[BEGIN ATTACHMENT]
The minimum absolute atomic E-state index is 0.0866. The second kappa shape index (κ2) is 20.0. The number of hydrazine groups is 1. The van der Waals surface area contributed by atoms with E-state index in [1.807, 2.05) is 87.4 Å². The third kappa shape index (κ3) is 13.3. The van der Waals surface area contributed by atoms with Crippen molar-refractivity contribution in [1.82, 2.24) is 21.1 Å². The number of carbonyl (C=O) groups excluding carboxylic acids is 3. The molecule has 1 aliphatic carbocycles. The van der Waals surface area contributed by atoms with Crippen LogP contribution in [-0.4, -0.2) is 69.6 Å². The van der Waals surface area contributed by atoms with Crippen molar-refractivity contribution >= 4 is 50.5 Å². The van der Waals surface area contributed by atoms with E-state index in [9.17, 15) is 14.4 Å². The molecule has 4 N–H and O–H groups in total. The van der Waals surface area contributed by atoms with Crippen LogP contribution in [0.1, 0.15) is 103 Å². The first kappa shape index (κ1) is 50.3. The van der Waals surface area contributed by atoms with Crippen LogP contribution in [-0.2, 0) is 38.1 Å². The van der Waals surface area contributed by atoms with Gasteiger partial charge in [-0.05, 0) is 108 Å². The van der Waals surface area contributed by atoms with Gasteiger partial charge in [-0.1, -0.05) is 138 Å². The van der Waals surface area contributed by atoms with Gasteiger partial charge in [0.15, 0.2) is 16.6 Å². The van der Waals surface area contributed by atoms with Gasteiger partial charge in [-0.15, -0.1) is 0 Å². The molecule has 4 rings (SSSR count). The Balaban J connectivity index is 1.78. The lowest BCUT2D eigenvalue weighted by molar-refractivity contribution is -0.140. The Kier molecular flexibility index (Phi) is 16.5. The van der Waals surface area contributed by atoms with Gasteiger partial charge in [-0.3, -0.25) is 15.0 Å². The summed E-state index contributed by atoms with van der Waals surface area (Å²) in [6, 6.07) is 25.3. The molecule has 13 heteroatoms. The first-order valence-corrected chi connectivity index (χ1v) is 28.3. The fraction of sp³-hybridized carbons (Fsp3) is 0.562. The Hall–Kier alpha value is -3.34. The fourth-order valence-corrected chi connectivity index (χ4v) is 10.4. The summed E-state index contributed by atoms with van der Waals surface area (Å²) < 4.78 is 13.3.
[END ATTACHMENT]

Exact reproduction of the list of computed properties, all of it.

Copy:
The minimum absolute atomic E-state index is 0.0866. The second kappa shape index (κ2) is 20.0. The number of hydrazine groups is 1. The van der Waals surface area contributed by atoms with E-state index in [1.807, 2.05) is 87.4 Å². The third kappa shape index (κ3) is 13.3. The van der Waals surface area contributed by atoms with Crippen molar-refractivity contribution in [1.82, 2.24) is 21.1 Å². The number of carbonyl (C=O) groups excluding carboxylic acids is 3. The molecule has 1 aliphatic carbocycles. The van der Waals surface area contributed by atoms with Crippen LogP contribution in [-0.4, -0.2) is 69.6 Å². The van der Waals surface area contributed by atoms with Crippen molar-refractivity contribution >= 4 is 50.5 Å². The van der Waals surface area contributed by atoms with E-state index in [9.17, 15) is 14.4 Å². The molecule has 4 N–H and O–H groups in total. The van der Waals surface area contributed by atoms with Crippen LogP contribution in [0.1, 0.15) is 103 Å². The first kappa shape index (κ1) is 50.3. The van der Waals surface area contributed by atoms with Crippen LogP contribution in [-0.2, 0) is 38.1 Å². The van der Waals surface area contributed by atoms with Gasteiger partial charge in [-0.05, 0) is 108 Å². The van der Waals surface area contributed by atoms with Gasteiger partial charge in [-0.1, -0.05) is 138 Å². The van der Waals surface area contributed by atoms with Gasteiger partial charge in [0.15, 0.2) is 16.6 Å². The van der Waals surface area contributed by atoms with Gasteiger partial charge in [-0.15, -0.1) is 0 Å². The molecule has 4 rings (SSSR count). The Balaban J connectivity index is 1.78. The lowest BCUT2D eigenvalue weighted by molar-refractivity contribution is -0.140. The Kier molecular flexibility index (Phi) is 16.5. The van der Waals surface area contributed by atoms with Gasteiger partial charge in [-0.3, -0.25) is 15.0 Å². The summed E-state index contributed by atoms with van der Waals surface area (Å²) in [6, 6.07) is 25.3. The molecule has 13 heteroatoms. The first-order valence-corrected chi connectivity index (χ1v) is 28.3. The fraction of sp³-hybridized carbons (Fsp3) is 0.562. The Hall–Kier alpha value is -3.34. The fourth-order valence-corrected chi connectivity index (χ4v) is 10.4. The summed E-state index contributed by atoms with van der Waals surface area (Å²) < 4.78 is 13.3.